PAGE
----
This time my visit was unrushed. We sat around and feasted on grapes, cheese and crackers, and stoked our never-ending treasure of old memories. We relived old times with lifetime friends. We pored over old photographs, a 3D wedding album by Bob’s Studio, complete with a viewer. And in an old musty box, among love notes and newspapers clippings, we found a letter I wrote in 1954. Talk about flashbacks.
Their children and grandchildren joined us for dinner. Wine bottles were uncorked. The pot roast was world class, and so was the ensalada de bacalao.
Conversation was animated. It touched on the sluggish economy and the coming US elections. Theirs is clearly a Republican household. They talked disdainfully about the dismal aftermath of the “Yes We Can” campaign that had so ignited the country only four years ago. I became wistful thinking about our own state of affairs.
Someone turned on the TV. They have a television dish to catch shows from the Philippines. The lady of the house follows “Walang Hanggan” like I do. And we are both “ASAP” fans for similar reasons.
ANC was on. There was a scene from the Senate impeachment hearings. We caught the tailend of the infamous three-hour speech. I was sick to my stomach. Fearing I would lose my supper, I begged for someone to switch to the cartoon channel, much to the delight of the grandkids.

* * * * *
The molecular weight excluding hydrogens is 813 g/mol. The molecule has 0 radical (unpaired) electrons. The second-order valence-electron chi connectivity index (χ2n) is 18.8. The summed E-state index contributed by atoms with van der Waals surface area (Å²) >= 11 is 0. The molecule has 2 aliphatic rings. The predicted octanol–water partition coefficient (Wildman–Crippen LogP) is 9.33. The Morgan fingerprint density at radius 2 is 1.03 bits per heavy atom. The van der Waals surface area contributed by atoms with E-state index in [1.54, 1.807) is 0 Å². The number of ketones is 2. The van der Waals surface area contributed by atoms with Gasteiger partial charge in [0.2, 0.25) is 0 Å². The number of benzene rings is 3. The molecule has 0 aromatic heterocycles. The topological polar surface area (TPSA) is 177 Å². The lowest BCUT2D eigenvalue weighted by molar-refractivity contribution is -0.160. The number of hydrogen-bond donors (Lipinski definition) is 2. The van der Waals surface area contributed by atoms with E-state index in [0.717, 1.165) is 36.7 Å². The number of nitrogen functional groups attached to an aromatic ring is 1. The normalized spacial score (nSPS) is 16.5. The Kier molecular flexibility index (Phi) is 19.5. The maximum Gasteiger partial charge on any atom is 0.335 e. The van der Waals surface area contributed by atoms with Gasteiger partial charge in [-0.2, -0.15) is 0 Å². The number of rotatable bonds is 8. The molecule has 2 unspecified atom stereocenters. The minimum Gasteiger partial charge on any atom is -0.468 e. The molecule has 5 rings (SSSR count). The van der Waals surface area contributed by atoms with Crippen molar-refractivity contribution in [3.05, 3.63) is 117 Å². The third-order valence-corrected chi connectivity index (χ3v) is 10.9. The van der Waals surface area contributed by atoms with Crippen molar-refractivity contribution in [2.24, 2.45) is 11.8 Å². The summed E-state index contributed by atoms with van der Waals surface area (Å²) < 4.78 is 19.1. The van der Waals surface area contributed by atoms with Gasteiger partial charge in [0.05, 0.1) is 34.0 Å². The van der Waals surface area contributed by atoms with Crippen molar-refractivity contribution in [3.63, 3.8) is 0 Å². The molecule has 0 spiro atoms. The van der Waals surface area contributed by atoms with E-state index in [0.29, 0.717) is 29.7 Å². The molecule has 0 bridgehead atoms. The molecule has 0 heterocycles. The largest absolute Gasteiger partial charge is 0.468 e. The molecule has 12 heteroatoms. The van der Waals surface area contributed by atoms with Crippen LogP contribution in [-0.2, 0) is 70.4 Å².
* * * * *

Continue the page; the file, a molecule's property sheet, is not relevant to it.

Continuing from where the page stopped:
One of the daughters is an online writer. She told me about her newfound passion discovered only after spending many years of her life working with architects, sometimes 16 hours a day.
Today she looks back on that time of her life with regret. “I was very successful, an asset, and great at what I did. But I lost precious time with my children. I missed their childhood. Before I knew it, they were all grown up and out of the house. No one can give me back that time. All the success was not worth it.”
Surely she didn’t mean for this to happen. But it did. One works hard just to make a better life for the family. Parents want a secure future for their children. Don’t they?